One of the keys of ethical medical practice is the principle of informed consent. Basically, this means the woman understands what is being done, why it is being done and the risk it entails before she decides to accept or decline a treatment.
The problem is that true informed consent is difficult to achieve during labor. During labor the mother may not be listening to what is said, or have the attention span to listen to all the other options. There may not be time during labor to explain everything the woman needs to know.
It has become increasingly important for a woman to research the options available for handling labor and the birth process during pregnancy. This is not only due to the impossibility of learning everything she needs to know during office visits, but also because standards of care and the common interventions vary not only between communities, but also between caregivers. This is the most important, and sometimes most difficult part of birth planning. By understanding the options available to you, you are best equipped to make the right decision for your situaiton.
What do you need to know to give informed consent?
What is being recommended to you?
Is this a test, a medication or a procedure? Is this a one time event, or will it require several visits or administrations?
Why is this being offered or recommended?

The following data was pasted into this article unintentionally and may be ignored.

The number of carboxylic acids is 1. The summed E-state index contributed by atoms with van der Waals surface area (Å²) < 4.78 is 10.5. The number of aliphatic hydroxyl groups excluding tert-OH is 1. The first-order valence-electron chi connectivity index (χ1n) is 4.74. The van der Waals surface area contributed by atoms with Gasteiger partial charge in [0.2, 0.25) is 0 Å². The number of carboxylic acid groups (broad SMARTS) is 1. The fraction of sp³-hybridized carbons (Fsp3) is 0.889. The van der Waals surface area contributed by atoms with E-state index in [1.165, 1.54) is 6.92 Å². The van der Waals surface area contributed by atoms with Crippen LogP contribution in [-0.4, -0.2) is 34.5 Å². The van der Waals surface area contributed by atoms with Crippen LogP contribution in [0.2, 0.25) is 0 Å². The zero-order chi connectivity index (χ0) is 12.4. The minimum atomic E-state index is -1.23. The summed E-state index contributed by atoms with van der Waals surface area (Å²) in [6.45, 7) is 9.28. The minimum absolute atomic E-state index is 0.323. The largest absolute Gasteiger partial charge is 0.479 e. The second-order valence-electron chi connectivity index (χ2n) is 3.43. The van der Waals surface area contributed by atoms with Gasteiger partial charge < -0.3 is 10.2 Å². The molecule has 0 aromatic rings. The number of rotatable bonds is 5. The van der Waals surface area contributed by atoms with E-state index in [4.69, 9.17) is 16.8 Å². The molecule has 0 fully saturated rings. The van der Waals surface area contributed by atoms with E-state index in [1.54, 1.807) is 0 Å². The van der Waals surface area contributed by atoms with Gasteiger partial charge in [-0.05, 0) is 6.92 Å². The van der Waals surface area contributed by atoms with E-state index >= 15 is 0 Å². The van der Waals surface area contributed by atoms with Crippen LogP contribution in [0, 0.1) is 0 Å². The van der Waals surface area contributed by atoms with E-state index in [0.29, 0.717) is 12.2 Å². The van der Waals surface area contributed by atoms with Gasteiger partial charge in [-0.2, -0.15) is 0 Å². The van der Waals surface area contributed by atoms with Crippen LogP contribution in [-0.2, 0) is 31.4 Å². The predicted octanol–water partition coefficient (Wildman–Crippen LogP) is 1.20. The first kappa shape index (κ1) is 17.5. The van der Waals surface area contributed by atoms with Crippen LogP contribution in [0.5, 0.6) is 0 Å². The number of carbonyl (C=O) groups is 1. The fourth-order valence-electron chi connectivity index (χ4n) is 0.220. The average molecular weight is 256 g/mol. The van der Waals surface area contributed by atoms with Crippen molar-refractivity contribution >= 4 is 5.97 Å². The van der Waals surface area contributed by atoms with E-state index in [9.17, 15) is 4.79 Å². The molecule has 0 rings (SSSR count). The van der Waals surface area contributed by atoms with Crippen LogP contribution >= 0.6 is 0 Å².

Is this something that is offered to everyone, or is there a reason to believe it will be helpful in your situation?
What is this expected to do?
Is this going to correct a problem, improve your health, manage discomfort or provide additional information? In short, what should be different after you receive this.
What are the risks of this?
The list of risks will vary with every procedure and medication. Every procedure has a risk, many procedures have a very small risk and it is easy to see that the benefits outweigh the risks, but that does not mean there is no risk.
It is also important to remember that some risks are not "physical." There may be no physical risk to wearing a hospital gown, but many women report that it changed the way they felt. So there is an emotional risk involved in wearing a hospital gown.
What are the other options and their risks?
There is always another option, even if it is just to do nothing. Remember that the other options have risks too.
What will we do if this does not have its desired effect?
No procedure, medication or intervention (natural or medical) is 100% guaranteed to work. What will be the next step if you decide to go ahead, and it does not work. How will having used it change the other options available to you?